The European spacecraft JUICE is all set to embark on an eight-year journey through the solar system to see if the oceans hidden beneath the surface of Jupiter’s icy moons have the potential to host extraterrestrial life.
Right now, Jupiter Icy Moons Explorer (JUICE) is in a white room at its Airbus factory in Toulouse, southwestern France. But his days on this planet are numbered.
Soon, the spacecraft will be enclosed in a container, with the wings carefully folded, before traveling to the European Spaceport in Kourou, French Guiana off the coast of South America in early February.
From there, one of the most ambitious European space missions ever is set to launch in April.
The scientists and engineers in Toulouse who have spent years working on the project are clearly emotional at the idea of saying goodbye to what they call “The Beast.”
They finally revealed the six-ton spacecraft to reporters on Friday — showing off 10 science instruments, a 2.5-meter (eight-foot) antenna for communicating with Earth, and a wide array of solar panels that still need to be tested one last time. .
As a farewell gift, a plaque was installed on the back of the spacecraft in honor of the Italian astronomer Galileo Galilei, who was the first to discover Jupiter and its largest moon in 1610.
Volcanic Io and its icy siblings Europa, Ganymede and Callisto were “the first moons discovered outside of our country,” said Cyril Cavill, Airbus project manager at JUICE.
Cavell carried a copy of Galileo’s “Sidereus Nuncius,” the first treatise based on observations made through a telescope.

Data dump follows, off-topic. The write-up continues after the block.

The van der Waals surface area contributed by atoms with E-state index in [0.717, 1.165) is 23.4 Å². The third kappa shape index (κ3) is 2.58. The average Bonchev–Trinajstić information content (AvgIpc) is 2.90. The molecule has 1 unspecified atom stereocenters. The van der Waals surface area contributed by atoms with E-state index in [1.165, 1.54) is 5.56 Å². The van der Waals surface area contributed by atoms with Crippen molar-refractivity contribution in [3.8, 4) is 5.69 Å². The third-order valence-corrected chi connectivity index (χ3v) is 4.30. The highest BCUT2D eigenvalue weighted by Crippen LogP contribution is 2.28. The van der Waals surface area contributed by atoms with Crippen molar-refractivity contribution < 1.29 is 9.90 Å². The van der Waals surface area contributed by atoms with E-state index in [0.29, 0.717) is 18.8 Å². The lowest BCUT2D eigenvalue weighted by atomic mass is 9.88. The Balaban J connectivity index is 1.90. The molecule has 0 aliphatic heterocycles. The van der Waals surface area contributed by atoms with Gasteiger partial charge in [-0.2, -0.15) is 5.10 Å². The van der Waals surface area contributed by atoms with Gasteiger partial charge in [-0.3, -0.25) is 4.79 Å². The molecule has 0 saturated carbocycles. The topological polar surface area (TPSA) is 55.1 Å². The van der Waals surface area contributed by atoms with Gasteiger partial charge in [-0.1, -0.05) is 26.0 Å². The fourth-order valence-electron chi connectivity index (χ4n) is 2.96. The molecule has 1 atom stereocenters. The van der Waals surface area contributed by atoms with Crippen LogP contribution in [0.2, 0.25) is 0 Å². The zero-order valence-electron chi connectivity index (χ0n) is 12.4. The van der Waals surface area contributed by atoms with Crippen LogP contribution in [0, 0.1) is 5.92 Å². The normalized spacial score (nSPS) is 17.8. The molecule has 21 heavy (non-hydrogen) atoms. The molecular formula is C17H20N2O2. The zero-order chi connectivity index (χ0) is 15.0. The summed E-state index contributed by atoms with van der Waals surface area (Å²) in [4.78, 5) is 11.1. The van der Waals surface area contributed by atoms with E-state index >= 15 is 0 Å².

More than 400 years later, JUICE will give a much clearer picture of Europa, Ganymede and Callisto, before it became the first spacecraft to orbit one of Jupiter’s moons.
It will be the first European space mission to enter the outer solar system, which starts after Mars.
Jupiter is more than 600 million kilometers (370 million miles) from Earth, and JUICE will take a circular path before its scheduled arrival in July 2031.
The spacecraft will travel a total of 2 billion kilometers, using the gravity of Earth – and then Venus – for a nudge along the way.
“It’s like a catapult that gives us momentum to Jupiter,” said Nicholas Altobelli, JUICE project scientist at the European Space Agency (ESA).
The extra travel time will allow JUICE’s solar panels — covering an area of 85 square metres, the largest ever for an interplanetary spacecraft — to absorb as much energy as possible.
It will need that strength once it crosses the “frost line” between Mars and Jupiter, when temperatures drop to minus 220 degrees Celsius.
Then, JUICE will need to carefully hit the brakes so that it can glide into Jupiter’s orbit. For this part, he’s on his own.
“We will follow the maneuver from the ground without being able to do anything – if it fails, the mission is lost,” Cavill said.
From Jupiter’s orbit, the satellite will make 35 flybys of Europa, Ganymede, and Callisto. It then enters the orbit of Ganymede, the largest of the three, before finally falling to its surface.
JUICE’s ice-penetrating cameras, sensors, spectrometers and radars will examine the moons to determine if they could be habitable in the past or present.
He wouldn’t look at the frozen surface of the moons but 10 to 15 kilometers below, where vast liquid oceans bubbling.
This harsh environment can be home to bacteria and single-celled organisms.
Josef Achbacher, director general of the European Space Agency, said the mission would not be able to detect “large fish or creatures”.
Instead, it will look for conditions capable of supporting life, including liquid water and an energy source, which could come from the tidal effect that Jupiter’s gravity exerts on its moons.
Measuring the magnetic signals, Altobelli said, could determine if the water on Ganymede was in contact with its rocky core, which would allow chemical elements essential to life to “dissolve into the water.”
NASA’s Clipper mission is scheduled to launch in 2024 on its own quest to study Europe.
If one of the moons proves to be a particularly good candidate for hosting life, Cavell said, the “logical next step” would be to send a spacecraft to land on the surface.
He added that he was moved by the idea that the juice would “end its life on the surface of Ganymede”.